Inter-Galactic revelations at Ziggy’s

by Brian Clarey

During daylight hours Ziggy’s music hall in Winston-Salem seems like what it is: a tent out in the foothills framed by raw wood and with a kickass sound system.

On this afternoon, with four fans propped in windows and set to a low groan, dull light streams in from the doors and the air is heavy like a wet sweater.

There’s some frantic repair work going on: club employee Jill Martin says the weekend storms knocked out a few key power lines in the house circuit and right now she’s got a sheen of sweat coating the big five-point star tattooed on her back as she climbs, rewires and tests.

Ben Ellman, saxophonist and harpist for Galactic, the New Orleans funk band that will grace the stage in a few hours, has a little trickle going down the side of his shaved head and he drops a few hints about the band’s set list tonight.

“They’re all New Orleans-based,” he says. “‘Manic Depression’, ‘When the Levee Breaks.'”

And why not? These boys are princes of the Crescent City, its most successful musical output in a generation, though none of them are natives save for Stanton Moore, the drummer, whose childhood in Metairie barely qualifies him as a dyed in the wool New Orleanian.

No, these guys are from Washington DC, from Omaha and LA. But it was New Orleans that fueled their groove machine, that set their meters tickin’. It was the place that made them funky.

And now it makes them sad.

“There’s always some constant reminders,” Ellman says. “It’s a constant thing. You can’t escape the conversation.”

Through one of the club’s doors on either side of the stage you can see a Dumpster overflowing with cardboard boxes. From the other you can see the sleek tour bus the guys rode in on from Norfolk last night. They’re living pretty good these days after the string of successes that began in the early ’90s and has continued to build, making them, perhaps, even more commercially successful than their spiritual fathers, the Meters.

And me, I’m one of those pricks who says he knew them way back when.

Alright’… I’ll come clean: I didn’t actually know them back in the day when they were known as Galactic Prophylactic and were butchering New Orleans funk standards at the Kappa Sig house, but what the hell’… guitarist Jeff Raines went to Loyola with me and I’m pretty sure he was friends with Kirk Branch, my roommate freshman year. That’s gotta count for something, right?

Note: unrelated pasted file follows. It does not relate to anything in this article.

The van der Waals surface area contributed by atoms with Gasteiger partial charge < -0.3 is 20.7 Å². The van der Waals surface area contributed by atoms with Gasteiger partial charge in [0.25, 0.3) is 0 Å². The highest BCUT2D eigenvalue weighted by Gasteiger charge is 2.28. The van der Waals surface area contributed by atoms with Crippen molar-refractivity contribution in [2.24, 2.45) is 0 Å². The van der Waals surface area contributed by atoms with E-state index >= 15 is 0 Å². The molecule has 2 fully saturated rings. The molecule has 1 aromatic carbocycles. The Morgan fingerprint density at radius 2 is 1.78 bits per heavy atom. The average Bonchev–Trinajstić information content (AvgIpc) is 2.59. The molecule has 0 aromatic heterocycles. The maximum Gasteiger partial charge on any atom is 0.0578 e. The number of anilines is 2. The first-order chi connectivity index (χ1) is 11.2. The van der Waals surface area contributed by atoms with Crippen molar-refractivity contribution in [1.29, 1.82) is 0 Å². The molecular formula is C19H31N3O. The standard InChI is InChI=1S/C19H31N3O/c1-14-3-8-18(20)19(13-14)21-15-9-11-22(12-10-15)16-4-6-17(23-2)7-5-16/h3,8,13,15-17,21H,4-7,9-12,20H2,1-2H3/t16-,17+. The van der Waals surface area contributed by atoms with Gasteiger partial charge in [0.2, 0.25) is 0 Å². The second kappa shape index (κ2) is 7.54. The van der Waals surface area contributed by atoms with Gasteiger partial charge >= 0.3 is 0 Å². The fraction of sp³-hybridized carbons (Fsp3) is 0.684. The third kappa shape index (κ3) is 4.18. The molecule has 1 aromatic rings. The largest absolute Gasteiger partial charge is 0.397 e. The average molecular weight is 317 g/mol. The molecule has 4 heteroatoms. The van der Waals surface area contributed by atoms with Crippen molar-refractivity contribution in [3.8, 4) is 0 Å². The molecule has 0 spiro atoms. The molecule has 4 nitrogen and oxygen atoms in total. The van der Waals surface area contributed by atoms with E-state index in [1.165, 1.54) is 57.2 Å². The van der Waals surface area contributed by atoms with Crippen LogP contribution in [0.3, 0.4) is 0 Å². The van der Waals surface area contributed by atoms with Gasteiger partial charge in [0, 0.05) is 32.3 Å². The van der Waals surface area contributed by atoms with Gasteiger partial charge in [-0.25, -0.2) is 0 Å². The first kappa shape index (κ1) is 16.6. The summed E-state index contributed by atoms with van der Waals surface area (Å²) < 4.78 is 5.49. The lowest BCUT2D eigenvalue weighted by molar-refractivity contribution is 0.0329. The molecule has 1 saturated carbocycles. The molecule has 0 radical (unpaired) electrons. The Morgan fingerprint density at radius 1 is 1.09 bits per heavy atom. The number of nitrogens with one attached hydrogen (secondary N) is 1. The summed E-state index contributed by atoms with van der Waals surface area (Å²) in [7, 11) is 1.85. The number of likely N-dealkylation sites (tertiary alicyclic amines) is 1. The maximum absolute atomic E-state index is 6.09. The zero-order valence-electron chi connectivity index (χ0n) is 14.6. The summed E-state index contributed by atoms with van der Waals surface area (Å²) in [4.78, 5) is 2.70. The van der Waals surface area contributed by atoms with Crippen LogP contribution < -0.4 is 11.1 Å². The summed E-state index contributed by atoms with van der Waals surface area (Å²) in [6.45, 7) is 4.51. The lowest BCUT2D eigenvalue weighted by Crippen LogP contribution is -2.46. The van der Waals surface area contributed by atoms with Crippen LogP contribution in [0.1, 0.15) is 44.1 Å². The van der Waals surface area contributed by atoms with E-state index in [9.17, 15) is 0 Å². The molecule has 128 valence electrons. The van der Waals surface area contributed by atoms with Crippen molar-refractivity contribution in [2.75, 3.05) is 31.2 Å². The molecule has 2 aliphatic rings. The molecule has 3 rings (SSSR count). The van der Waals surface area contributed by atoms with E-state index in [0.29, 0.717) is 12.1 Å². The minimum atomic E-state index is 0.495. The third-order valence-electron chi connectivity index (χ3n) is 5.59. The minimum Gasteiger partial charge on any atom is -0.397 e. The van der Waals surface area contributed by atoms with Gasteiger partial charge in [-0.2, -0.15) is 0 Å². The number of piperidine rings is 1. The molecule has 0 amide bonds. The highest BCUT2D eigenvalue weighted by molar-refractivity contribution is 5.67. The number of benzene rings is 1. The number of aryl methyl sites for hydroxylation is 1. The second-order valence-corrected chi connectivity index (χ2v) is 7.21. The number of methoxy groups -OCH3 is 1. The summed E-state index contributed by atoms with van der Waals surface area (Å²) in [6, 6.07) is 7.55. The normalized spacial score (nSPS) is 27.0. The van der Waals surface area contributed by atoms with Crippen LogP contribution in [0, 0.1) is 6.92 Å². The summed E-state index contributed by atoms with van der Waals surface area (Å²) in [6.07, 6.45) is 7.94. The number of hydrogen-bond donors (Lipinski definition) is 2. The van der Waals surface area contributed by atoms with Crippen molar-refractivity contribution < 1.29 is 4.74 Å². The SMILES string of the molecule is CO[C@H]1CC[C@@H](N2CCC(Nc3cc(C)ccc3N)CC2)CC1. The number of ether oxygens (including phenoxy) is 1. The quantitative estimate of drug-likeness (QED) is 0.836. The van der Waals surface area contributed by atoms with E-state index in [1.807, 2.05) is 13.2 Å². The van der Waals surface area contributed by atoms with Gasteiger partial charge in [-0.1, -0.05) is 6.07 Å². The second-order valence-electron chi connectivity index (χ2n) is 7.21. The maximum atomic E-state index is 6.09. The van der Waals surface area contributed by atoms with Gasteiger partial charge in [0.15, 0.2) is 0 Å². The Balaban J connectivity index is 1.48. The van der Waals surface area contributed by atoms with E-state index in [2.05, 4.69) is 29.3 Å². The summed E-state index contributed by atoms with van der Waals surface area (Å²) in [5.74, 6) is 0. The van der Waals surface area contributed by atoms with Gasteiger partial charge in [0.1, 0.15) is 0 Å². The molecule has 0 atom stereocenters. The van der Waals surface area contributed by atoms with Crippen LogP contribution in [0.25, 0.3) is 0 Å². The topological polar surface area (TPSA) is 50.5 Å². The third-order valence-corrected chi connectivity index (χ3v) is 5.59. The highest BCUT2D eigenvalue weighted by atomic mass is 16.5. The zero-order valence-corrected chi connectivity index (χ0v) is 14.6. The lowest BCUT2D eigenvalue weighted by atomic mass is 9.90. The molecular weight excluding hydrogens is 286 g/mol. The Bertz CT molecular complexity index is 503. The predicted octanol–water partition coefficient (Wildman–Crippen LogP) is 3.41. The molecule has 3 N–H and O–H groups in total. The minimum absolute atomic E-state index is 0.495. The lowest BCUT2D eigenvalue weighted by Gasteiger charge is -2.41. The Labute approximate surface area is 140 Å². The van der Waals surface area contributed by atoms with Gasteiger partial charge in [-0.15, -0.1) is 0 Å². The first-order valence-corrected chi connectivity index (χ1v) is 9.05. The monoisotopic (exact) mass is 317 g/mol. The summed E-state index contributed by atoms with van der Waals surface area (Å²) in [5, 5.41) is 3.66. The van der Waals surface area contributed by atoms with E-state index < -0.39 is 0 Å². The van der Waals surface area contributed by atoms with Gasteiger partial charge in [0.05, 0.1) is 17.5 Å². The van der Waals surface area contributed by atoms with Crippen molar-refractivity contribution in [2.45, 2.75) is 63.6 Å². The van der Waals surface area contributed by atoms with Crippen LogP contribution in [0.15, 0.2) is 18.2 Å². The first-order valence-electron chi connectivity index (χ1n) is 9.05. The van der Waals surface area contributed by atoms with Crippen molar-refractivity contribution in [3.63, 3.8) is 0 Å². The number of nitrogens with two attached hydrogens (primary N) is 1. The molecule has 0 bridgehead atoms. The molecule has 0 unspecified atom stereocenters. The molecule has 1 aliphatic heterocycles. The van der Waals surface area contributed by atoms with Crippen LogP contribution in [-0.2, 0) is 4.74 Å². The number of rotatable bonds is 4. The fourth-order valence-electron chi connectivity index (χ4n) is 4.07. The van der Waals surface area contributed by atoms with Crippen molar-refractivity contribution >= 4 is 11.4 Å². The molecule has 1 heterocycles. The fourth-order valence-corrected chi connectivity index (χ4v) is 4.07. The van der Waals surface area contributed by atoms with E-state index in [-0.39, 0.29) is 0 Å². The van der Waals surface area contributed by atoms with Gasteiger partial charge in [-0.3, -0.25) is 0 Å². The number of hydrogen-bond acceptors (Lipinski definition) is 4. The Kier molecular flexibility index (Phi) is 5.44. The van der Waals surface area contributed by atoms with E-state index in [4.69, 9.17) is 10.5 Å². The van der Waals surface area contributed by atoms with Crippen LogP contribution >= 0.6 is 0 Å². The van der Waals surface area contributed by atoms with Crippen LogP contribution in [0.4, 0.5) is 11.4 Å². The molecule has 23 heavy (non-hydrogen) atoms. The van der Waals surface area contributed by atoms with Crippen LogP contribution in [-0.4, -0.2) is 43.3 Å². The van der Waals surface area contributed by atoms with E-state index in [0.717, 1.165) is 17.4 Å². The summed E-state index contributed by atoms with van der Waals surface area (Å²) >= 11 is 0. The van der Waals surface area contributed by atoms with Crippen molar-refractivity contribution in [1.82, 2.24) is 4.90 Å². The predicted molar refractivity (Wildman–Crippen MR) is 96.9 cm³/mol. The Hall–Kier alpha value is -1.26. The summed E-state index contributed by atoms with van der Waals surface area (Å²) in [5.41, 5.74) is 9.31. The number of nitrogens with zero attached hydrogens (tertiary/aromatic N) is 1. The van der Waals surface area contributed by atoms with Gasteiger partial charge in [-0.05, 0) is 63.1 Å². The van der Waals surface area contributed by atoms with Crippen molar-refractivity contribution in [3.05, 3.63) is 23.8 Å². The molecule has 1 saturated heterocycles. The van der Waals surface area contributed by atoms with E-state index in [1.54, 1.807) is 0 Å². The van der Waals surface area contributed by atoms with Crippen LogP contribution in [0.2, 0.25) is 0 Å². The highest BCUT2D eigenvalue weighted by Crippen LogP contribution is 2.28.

Onstage a techie tests every contact point in Stanton Moore’s drum kit – at least 13 of them, by my count – and the swag table is nearly set. Showtime is 9 p.m.

At night Ziggy’s seems like something else. It’s dark, for one, with a network of ceiling fans, each festooned with a dim colored light, stirring the air. And with the murmuring crowd, the tubs being filled with beers and ice, the booze just starting to flow’… the room effuses with the promise of something special, and it nearly always delivers.

Robert Mercurio, who was studying across Freret Street at Tulane while I was at Loyola compiling the most mediocre college career my parents had ever seen, takes a walk to the courtyard. He’ll be returning to his house in the Fauborg Marigny after a sweep through Charlotte, Myrtle Beach and the Belle Chere Festival in Asheville.

“I’ve been picking up a lot of gigs down there,” he says. “There’s a lot less bass players around after the storm.”

After the first set, an acoustic performance by JJ Grey of Mofro, the crowd thins and a smoke machine shoots a jet of fog from behind the drum kit, backlit in red.

Galactic takes the stage and by the end of the first number – “Tiger Roll,” featured on the Bonaroo 2002 CD – the ground level of the music hall is jammed with boogie dancers and the band is screaming.

The room is screaming.

There are a lot of kids in here (Who the hell else goes out hard on a Wednesday?), college boys and party girls who maybe roadtripped one time to Bonaroo and think they know’… but they don’t know. They don’t know from Superfly, the Tulane guys who started out booking gigs at Checkpoint Charlie’s and moved on to promote after-hours gigs during Jazz Fest (the 4:20 series, shows which began at 4:20 a.m., created a buzz among inebriates around the nation) and went on to found the quintessential modern-day music fest Bonaroo. They don’t know TwiRoPa Mills from the Masonic Temple, and they’ve never seen Mardi Gras tourists with tackle boxes full of party favors’… and God, I’m turning into That Guy, the one who thinks he’s discovered music and everyone else is a poser.

I’ve gotta cut these kids a break. Besides, if they’re here at the Galactic show there’s hope for the future.

And the set rolls on, wrapping up with a few numbers featuring JJ Grey, who’s assumed a sporadic role as their frontman since the 2004 departure of the Houseman, Theryl DeClouet.

So good’….

But by the end of set two I’m tired. I sneak a peek at the soundman’s set list and sure enough the last two numbers are “Sympathy for the Devil” and “When the Levee Breaks.” I want to see them so bad, but for chrissakes I’ve got work in the morning and a 9 a.m. interview and a hundred other things that I’ve got to do.

Sometimes journalistic discipline is forcing yourself to stay to the very end. And sometimes it’s forcing yourself to leave before it’s all over.

Tonight as I pull off I can hear the band playing my favorite Stones tune (besides maybe “Monkey Man”). And I’m glad that the kids are still in there, holding down the groove.

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